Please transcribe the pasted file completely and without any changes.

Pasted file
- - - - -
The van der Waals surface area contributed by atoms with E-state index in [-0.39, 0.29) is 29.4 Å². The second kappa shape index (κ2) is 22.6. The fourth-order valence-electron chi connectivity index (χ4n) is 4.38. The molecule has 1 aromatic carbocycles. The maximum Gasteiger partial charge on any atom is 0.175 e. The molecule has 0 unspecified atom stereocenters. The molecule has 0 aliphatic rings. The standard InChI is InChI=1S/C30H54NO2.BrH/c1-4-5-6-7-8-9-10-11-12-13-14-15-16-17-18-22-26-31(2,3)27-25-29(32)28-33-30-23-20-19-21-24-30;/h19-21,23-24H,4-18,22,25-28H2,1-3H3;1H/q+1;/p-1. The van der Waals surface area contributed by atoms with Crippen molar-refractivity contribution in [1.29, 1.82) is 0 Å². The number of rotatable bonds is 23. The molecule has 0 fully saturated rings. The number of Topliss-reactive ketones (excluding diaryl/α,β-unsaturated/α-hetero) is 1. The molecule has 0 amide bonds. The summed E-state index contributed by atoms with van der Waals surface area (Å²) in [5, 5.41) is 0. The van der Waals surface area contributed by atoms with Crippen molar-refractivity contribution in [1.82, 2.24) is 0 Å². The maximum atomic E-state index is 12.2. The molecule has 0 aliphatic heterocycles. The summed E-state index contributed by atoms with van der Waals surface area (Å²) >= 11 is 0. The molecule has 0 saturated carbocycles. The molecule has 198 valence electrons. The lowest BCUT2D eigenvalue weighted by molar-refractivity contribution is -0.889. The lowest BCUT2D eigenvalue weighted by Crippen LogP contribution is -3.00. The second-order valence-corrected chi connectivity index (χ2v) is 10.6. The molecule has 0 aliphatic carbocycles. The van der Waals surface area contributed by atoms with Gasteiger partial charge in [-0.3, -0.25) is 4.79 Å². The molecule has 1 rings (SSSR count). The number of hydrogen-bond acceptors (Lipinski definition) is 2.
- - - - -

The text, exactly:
The van der Waals surface area contributed by atoms with E-state index in [-0.39, 0.29) is 29.4 Å². The second kappa shape index (κ2) is 22.6. The fourth-order valence-electron chi connectivity index (χ4n) is 4.38. The molecule has 1 aromatic carbocycles. The maximum Gasteiger partial charge on any atom is 0.175 e. The molecule has 0 unspecified atom stereocenters. The molecule has 0 aliphatic rings. The standard InChI is InChI=1S/C30H54NO2.BrH/c1-4-5-6-7-8-9-10-11-12-13-14-15-16-17-18-22-26-31(2,3)27-25-29(32)28-33-30-23-20-19-21-24-30;/h19-21,23-24H,4-18,22,25-28H2,1-3H3;1H/q+1;/p-1. The van der Waals surface area contributed by atoms with Crippen molar-refractivity contribution in [1.29, 1.82) is 0 Å². The number of rotatable bonds is 23. The molecule has 0 fully saturated rings. The number of Topliss-reactive ketones (excluding diaryl/α,β-unsaturated/α-hetero) is 1. The molecule has 0 amide bonds. The summed E-state index contributed by atoms with van der Waals surface area (Å²) in [5, 5.41) is 0. The van der Waals surface area contributed by atoms with Crippen molar-refractivity contribution in [1.82, 2.24) is 0 Å². The maximum atomic E-state index is 12.2. The molecule has 0 aliphatic heterocycles. The summed E-state index contributed by atoms with van der Waals surface area (Å²) >= 11 is 0. The molecule has 0 saturated carbocycles. The molecule has 198 valence electrons. The lowest BCUT2D eigenvalue weighted by molar-refractivity contribution is -0.889. The lowest BCUT2D eigenvalue weighted by Crippen LogP contribution is -3.00. The second-order valence-corrected chi connectivity index (χ2v) is 10.6. The molecule has 0 aliphatic carbocycles. The van der Waals surface area contributed by atoms with Gasteiger partial charge in [-0.3, -0.25) is 4.79 Å². The molecule has 1 rings (SSSR count). The number of hydrogen-bond acceptors (Lipinski definition) is 2.